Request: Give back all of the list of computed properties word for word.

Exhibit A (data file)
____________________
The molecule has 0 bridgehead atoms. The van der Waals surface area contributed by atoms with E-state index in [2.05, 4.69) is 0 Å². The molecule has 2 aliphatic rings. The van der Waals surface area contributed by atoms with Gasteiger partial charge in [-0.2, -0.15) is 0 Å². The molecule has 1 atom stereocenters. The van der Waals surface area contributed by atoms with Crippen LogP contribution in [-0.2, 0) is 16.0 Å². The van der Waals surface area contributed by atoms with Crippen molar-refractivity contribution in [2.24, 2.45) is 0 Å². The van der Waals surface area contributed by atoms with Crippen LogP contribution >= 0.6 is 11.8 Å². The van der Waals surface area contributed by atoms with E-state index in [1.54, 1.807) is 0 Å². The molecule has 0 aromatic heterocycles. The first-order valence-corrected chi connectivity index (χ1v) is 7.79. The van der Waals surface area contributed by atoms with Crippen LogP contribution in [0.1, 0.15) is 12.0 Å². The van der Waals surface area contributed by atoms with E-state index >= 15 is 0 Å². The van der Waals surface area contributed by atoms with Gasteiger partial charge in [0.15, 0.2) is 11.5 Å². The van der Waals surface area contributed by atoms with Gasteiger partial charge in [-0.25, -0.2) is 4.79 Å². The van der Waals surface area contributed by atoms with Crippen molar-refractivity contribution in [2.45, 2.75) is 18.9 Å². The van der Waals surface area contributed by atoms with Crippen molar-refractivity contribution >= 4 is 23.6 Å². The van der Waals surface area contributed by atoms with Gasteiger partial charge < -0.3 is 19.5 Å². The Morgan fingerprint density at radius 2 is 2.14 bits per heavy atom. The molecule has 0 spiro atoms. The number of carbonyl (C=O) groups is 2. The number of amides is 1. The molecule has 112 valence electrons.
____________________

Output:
The molecule has 0 bridgehead atoms. The van der Waals surface area contributed by atoms with E-state index in [2.05, 4.69) is 0 Å². The molecule has 2 aliphatic rings. The van der Waals surface area contributed by atoms with Gasteiger partial charge in [-0.2, -0.15) is 0 Å². The molecule has 1 atom stereocenters. The van der Waals surface area contributed by atoms with Crippen LogP contribution in [-0.2, 0) is 16.0 Å². The van der Waals surface area contributed by atoms with Crippen molar-refractivity contribution in [2.24, 2.45) is 0 Å². The van der Waals surface area contributed by atoms with Crippen LogP contribution >= 0.6 is 11.8 Å². The van der Waals surface area contributed by atoms with E-state index in [1.54, 1.807) is 0 Å². The molecule has 0 aromatic heterocycles. The first-order valence-corrected chi connectivity index (χ1v) is 7.79. The van der Waals surface area contributed by atoms with Crippen LogP contribution in [0.1, 0.15) is 12.0 Å². The van der Waals surface area contributed by atoms with E-state index >= 15 is 0 Å². The van der Waals surface area contributed by atoms with Gasteiger partial charge in [0.15, 0.2) is 11.5 Å². The van der Waals surface area contributed by atoms with Gasteiger partial charge in [-0.25, -0.2) is 4.79 Å². The van der Waals surface area contributed by atoms with Crippen molar-refractivity contribution in [2.45, 2.75) is 18.9 Å². The van der Waals surface area contributed by atoms with Crippen molar-refractivity contribution >= 4 is 23.6 Å². The van der Waals surface area contributed by atoms with Gasteiger partial charge < -0.3 is 19.5 Å². The Morgan fingerprint density at radius 2 is 2.14 bits per heavy atom. The molecule has 0 spiro atoms. The number of carbonyl (C=O) groups is 2. The number of amides is 1. The molecule has 112 valence electrons.